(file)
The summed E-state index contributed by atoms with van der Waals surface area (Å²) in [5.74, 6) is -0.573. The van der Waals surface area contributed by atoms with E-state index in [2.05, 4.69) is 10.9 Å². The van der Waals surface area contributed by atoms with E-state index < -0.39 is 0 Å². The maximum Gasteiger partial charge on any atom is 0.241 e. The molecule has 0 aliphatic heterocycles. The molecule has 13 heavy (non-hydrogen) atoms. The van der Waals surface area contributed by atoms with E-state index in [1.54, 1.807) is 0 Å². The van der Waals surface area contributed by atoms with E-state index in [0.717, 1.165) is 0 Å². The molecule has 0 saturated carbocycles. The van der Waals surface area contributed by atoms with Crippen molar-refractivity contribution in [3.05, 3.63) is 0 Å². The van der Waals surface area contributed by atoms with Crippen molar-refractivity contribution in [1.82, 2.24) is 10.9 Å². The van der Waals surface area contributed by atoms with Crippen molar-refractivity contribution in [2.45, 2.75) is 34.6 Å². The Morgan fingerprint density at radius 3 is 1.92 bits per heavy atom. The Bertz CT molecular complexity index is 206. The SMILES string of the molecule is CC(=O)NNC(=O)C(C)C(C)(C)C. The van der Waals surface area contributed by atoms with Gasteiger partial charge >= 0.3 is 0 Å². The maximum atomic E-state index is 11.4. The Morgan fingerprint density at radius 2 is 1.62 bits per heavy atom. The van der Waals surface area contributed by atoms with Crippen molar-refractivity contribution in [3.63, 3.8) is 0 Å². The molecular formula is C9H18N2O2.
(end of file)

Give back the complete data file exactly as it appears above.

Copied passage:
The summed E-state index contributed by atoms with van der Waals surface area (Å²) in [5.74, 6) is -0.573. The van der Waals surface area contributed by atoms with E-state index in [2.05, 4.69) is 10.9 Å². The van der Waals surface area contributed by atoms with E-state index < -0.39 is 0 Å². The maximum Gasteiger partial charge on any atom is 0.241 e. The molecule has 0 aliphatic heterocycles. The molecule has 13 heavy (non-hydrogen) atoms. The van der Waals surface area contributed by atoms with E-state index in [1.54, 1.807) is 0 Å². The van der Waals surface area contributed by atoms with E-state index in [0.717, 1.165) is 0 Å². The molecule has 0 saturated carbocycles. The van der Waals surface area contributed by atoms with Crippen molar-refractivity contribution in [3.05, 3.63) is 0 Å². The van der Waals surface area contributed by atoms with Crippen molar-refractivity contribution in [1.82, 2.24) is 10.9 Å². The van der Waals surface area contributed by atoms with Crippen molar-refractivity contribution in [2.45, 2.75) is 34.6 Å². The Morgan fingerprint density at radius 3 is 1.92 bits per heavy atom. The Bertz CT molecular complexity index is 206. The SMILES string of the molecule is CC(=O)NNC(=O)C(C)C(C)(C)C. The van der Waals surface area contributed by atoms with Gasteiger partial charge >= 0.3 is 0 Å². The maximum atomic E-state index is 11.4. The Morgan fingerprint density at radius 2 is 1.62 bits per heavy atom. The van der Waals surface area contributed by atoms with Crippen molar-refractivity contribution in [3.63, 3.8) is 0 Å². The molecular formula is C9H18N2O2.